One day, Hayao Miyazaki will die, and with him so will the renowned animation studio he co-founded, Studio Ghibli. When that day eventually arrives, countless images will play out in the minds of animation fans worldwide. Totoro, up in the sky, his mouth wide open, soaring while carrying a tiny umbrella; Ran, riding a giant snow-white wolf into battle, protecting the only life she’s ever known; little Chihiro trying so diligently to clean a “stink spirit” inside the strangest and most fascinating bathhouse imaginable. I’ll be thinking of those too. I’ll also be thinking of a moment that I feel like I’m watching for the first time every time I see it.
A little girl and boy stand on the edge of a street, alone together. Their cheeks, once pale and white, now resemble the inside of a grapefruit. The boy, nervous yet determined, asks whether she prefers her days sunny or cloudy. Her answer excites the boy. They trade smiles and then he runs off. Overjoyed, he tosses a baseball in the air. The girl runs in the opposite direction; with nothing to throw, she climbs an invisible set of stairs and then launches herself skyward.
The scene is in Isao Takahata’s 1991 masterpiece Only Yesterday, which screened at the French Institute Alliance Française’s Animation First film festival on January 26th, handpicked by this year’s guest of honor, Kirikou and The Sorceress director Michel Ocelot. Ocelot selected the film in part because it is one of his favorite films by Takahata, but the screening also honors the life and career of Takahata, who passed away in April 2018.
Only Yesterday follows Takeo, a single woman in her late 20s, living and working in Tokyo, where she has spent her entire life. Taking a vacation from her office job and Tokyo itself, she heads to northern Japan to assist her brother-in-law in harvesting safflowers. On her journey to the countryside, she thinks back to her childhood, specifically when she was 10 years old. She thinks of her friends, her family, and her struggles with both, along with the most evil of all school subjects: math. Carrying around her fifth-grade self, Takeo ponders about her current situation, and she wonders if she let that down that spunky and ambitious 10-year-old girl.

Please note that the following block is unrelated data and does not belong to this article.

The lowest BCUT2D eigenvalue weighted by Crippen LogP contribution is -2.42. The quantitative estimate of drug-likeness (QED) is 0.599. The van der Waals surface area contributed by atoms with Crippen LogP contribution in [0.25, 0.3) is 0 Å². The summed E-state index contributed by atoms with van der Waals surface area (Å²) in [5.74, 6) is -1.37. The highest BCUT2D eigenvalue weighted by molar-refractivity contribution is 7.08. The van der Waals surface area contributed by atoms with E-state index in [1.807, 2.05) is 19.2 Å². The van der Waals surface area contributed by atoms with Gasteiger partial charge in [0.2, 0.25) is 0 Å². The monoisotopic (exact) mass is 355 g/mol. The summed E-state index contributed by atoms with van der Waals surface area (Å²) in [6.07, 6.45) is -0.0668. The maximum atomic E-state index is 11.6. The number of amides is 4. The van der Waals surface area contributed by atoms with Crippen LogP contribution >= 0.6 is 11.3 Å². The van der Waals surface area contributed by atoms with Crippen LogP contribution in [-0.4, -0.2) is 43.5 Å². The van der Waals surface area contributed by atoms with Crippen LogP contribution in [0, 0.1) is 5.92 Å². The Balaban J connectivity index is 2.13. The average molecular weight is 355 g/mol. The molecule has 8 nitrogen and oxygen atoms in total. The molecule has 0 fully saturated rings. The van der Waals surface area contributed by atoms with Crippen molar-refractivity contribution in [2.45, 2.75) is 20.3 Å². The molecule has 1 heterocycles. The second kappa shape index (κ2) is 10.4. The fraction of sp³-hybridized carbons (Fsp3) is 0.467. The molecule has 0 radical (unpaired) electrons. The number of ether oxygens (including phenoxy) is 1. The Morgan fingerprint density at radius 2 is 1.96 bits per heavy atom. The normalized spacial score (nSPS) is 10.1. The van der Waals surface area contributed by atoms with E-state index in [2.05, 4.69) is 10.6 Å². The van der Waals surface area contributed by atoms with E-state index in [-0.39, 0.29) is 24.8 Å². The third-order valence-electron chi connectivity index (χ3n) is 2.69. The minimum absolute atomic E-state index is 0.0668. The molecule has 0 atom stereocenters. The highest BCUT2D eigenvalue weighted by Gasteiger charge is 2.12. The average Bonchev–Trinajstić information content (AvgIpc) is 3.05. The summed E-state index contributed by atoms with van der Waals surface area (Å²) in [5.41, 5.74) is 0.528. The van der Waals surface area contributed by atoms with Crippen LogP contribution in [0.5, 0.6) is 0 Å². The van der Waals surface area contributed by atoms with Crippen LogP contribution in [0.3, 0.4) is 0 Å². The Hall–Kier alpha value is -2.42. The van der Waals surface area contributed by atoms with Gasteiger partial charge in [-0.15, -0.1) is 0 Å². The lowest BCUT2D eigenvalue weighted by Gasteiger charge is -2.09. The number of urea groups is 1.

Takahata shifts between the two timelines, each one with its own unique look. In the present, the animation is sharper, more detailed, more … present. When the story shifts to the past, the animation is simpler, washed out, the edges of the frame seemingly fading away. These segments are made to resemble memories, dissolving moments in time.
When the film released in 1991, it was an outlier, because it told what is still an unconventional story when it comes to feature-length animation. Only Yesterday is about an adult woman making adult decisions, something much bigger and scarier than any energy ball thrown at Goku.
The festival featured the English dub, produced by GKIDS and released in 2016, with Daisy Ridley as Takeo and Dev Patel as Toshino, an organic farmer who develops feelings for Takeo. Their performances are filled with warmth and charm, successfully selling the chemistry the two develop upon their first meeting.
Before GKIDS obtained the US distribution rights to the Ghibli library from Disney, it was difficult to see Only Yesterday at home through legitimate means, let alone on the big screen. Before 2016, this film was considered the “lost” Ghibli film. Today, and hopefully for a long time to come, it will be seen for what it actually is, a masterpiece crafted by a master of the form.
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